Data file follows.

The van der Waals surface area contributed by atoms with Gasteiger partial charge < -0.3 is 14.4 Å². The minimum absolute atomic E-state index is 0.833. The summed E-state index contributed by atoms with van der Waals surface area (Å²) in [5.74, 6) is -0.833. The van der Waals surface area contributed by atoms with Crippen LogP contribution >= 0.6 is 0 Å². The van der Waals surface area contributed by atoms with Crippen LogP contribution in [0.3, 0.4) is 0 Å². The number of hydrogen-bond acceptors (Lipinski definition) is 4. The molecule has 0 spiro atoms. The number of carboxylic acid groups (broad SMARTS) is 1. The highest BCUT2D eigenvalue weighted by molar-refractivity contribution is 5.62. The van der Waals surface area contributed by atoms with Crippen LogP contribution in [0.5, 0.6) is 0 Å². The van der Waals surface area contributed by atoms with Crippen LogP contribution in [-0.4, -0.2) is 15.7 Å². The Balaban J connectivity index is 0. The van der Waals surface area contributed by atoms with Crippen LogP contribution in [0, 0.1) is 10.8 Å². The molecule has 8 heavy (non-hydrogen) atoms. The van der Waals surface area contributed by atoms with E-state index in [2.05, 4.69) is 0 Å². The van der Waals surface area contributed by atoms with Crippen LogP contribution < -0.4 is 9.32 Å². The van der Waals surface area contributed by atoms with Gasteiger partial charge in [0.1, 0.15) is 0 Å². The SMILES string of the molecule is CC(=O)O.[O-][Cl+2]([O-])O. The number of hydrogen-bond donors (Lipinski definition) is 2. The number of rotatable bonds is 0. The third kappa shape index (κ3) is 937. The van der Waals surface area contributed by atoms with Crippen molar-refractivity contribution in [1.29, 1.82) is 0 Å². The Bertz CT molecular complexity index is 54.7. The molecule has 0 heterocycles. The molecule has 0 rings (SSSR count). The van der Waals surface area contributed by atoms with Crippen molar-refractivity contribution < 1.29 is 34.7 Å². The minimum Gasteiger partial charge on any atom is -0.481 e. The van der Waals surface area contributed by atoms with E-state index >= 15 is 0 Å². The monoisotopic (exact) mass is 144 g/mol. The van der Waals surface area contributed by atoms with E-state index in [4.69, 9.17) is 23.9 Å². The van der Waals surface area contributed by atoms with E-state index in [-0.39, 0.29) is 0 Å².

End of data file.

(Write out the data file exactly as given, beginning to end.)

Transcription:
The van der Waals surface area contributed by atoms with Gasteiger partial charge < -0.3 is 14.4 Å². The minimum absolute atomic E-state index is 0.833. The summed E-state index contributed by atoms with van der Waals surface area (Å²) in [5.74, 6) is -0.833. The van der Waals surface area contributed by atoms with Crippen LogP contribution >= 0.6 is 0 Å². The van der Waals surface area contributed by atoms with Crippen LogP contribution in [0.3, 0.4) is 0 Å². The number of hydrogen-bond acceptors (Lipinski definition) is 4. The molecule has 0 spiro atoms. The number of carboxylic acid groups (broad SMARTS) is 1. The highest BCUT2D eigenvalue weighted by molar-refractivity contribution is 5.62. The van der Waals surface area contributed by atoms with Crippen LogP contribution in [0.5, 0.6) is 0 Å². The van der Waals surface area contributed by atoms with Crippen LogP contribution in [-0.4, -0.2) is 15.7 Å². The Balaban J connectivity index is 0. The van der Waals surface area contributed by atoms with Crippen LogP contribution in [0, 0.1) is 10.8 Å². The molecule has 8 heavy (non-hydrogen) atoms. The van der Waals surface area contributed by atoms with E-state index in [2.05, 4.69) is 0 Å². The van der Waals surface area contributed by atoms with Crippen LogP contribution < -0.4 is 9.32 Å². The van der Waals surface area contributed by atoms with Gasteiger partial charge in [0.1, 0.15) is 0 Å². The SMILES string of the molecule is CC(=O)O.[O-][Cl+2]([O-])O. The number of hydrogen-bond donors (Lipinski definition) is 2. The number of rotatable bonds is 0. The third kappa shape index (κ3) is 937. The van der Waals surface area contributed by atoms with Crippen molar-refractivity contribution in [1.29, 1.82) is 0 Å². The Bertz CT molecular complexity index is 54.7. The molecule has 0 heterocycles. The molecule has 0 rings (SSSR count). The van der Waals surface area contributed by atoms with Crippen molar-refractivity contribution < 1.29 is 34.7 Å². The minimum Gasteiger partial charge on any atom is -0.481 e. The van der Waals surface area contributed by atoms with E-state index >= 15 is 0 Å². The monoisotopic (exact) mass is 144 g/mol. The van der Waals surface area contributed by atoms with E-state index in [4.69, 9.17) is 23.9 Å². The van der Waals surface area contributed by atoms with E-state index in [-0.39, 0.29) is 0 Å².